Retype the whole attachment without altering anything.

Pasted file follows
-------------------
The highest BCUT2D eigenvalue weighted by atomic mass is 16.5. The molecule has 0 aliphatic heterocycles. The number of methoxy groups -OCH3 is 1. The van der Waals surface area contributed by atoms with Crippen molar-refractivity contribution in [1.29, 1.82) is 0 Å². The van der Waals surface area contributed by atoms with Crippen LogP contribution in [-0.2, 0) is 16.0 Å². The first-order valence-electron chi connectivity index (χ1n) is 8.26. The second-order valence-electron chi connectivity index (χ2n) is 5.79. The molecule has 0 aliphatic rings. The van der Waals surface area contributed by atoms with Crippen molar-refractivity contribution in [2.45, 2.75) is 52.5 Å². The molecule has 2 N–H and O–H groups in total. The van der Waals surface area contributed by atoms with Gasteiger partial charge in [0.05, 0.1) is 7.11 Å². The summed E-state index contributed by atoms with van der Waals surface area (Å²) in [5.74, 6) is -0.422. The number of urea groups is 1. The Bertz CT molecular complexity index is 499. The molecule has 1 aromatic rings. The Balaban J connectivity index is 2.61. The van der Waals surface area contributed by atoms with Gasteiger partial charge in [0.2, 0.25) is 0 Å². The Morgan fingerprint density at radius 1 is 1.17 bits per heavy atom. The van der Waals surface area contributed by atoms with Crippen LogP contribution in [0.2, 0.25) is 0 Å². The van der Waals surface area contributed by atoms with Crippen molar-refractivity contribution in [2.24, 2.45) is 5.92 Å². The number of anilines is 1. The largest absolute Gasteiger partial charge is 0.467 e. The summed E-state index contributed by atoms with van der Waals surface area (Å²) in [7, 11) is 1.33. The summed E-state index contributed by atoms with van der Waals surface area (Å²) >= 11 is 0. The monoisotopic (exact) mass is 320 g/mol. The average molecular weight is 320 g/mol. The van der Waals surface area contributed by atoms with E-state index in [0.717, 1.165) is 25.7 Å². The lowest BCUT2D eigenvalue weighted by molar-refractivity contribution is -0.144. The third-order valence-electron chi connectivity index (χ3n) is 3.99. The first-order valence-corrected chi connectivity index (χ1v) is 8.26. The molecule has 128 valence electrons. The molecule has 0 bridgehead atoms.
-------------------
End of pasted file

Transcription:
The highest BCUT2D eigenvalue weighted by atomic mass is 16.5. The molecule has 0 aliphatic heterocycles. The number of methoxy groups -OCH3 is 1. The van der Waals surface area contributed by atoms with Crippen molar-refractivity contribution in [1.29, 1.82) is 0 Å². The van der Waals surface area contributed by atoms with Crippen LogP contribution in [-0.2, 0) is 16.0 Å². The first-order valence-electron chi connectivity index (χ1n) is 8.26. The second-order valence-electron chi connectivity index (χ2n) is 5.79. The molecule has 0 aliphatic rings. The van der Waals surface area contributed by atoms with Crippen molar-refractivity contribution in [2.45, 2.75) is 52.5 Å². The molecule has 2 N–H and O–H groups in total. The van der Waals surface area contributed by atoms with Gasteiger partial charge in [0.05, 0.1) is 7.11 Å². The summed E-state index contributed by atoms with van der Waals surface area (Å²) in [5.74, 6) is -0.422. The number of urea groups is 1. The Bertz CT molecular complexity index is 499. The molecule has 1 aromatic rings. The Balaban J connectivity index is 2.61. The van der Waals surface area contributed by atoms with Gasteiger partial charge in [0.2, 0.25) is 0 Å². The Morgan fingerprint density at radius 1 is 1.17 bits per heavy atom. The van der Waals surface area contributed by atoms with Crippen LogP contribution in [0.2, 0.25) is 0 Å². The van der Waals surface area contributed by atoms with Crippen molar-refractivity contribution in [2.24, 2.45) is 5.92 Å². The number of anilines is 1. The largest absolute Gasteiger partial charge is 0.467 e. The summed E-state index contributed by atoms with van der Waals surface area (Å²) in [7, 11) is 1.33. The summed E-state index contributed by atoms with van der Waals surface area (Å²) >= 11 is 0. The monoisotopic (exact) mass is 320 g/mol. The average molecular weight is 320 g/mol. The van der Waals surface area contributed by atoms with E-state index in [0.717, 1.165) is 25.7 Å². The lowest BCUT2D eigenvalue weighted by molar-refractivity contribution is -0.144. The third-order valence-electron chi connectivity index (χ3n) is 3.99. The first-order valence-corrected chi connectivity index (χ1v) is 8.26. The molecule has 128 valence electrons. The molecule has 0 bridgehead atoms.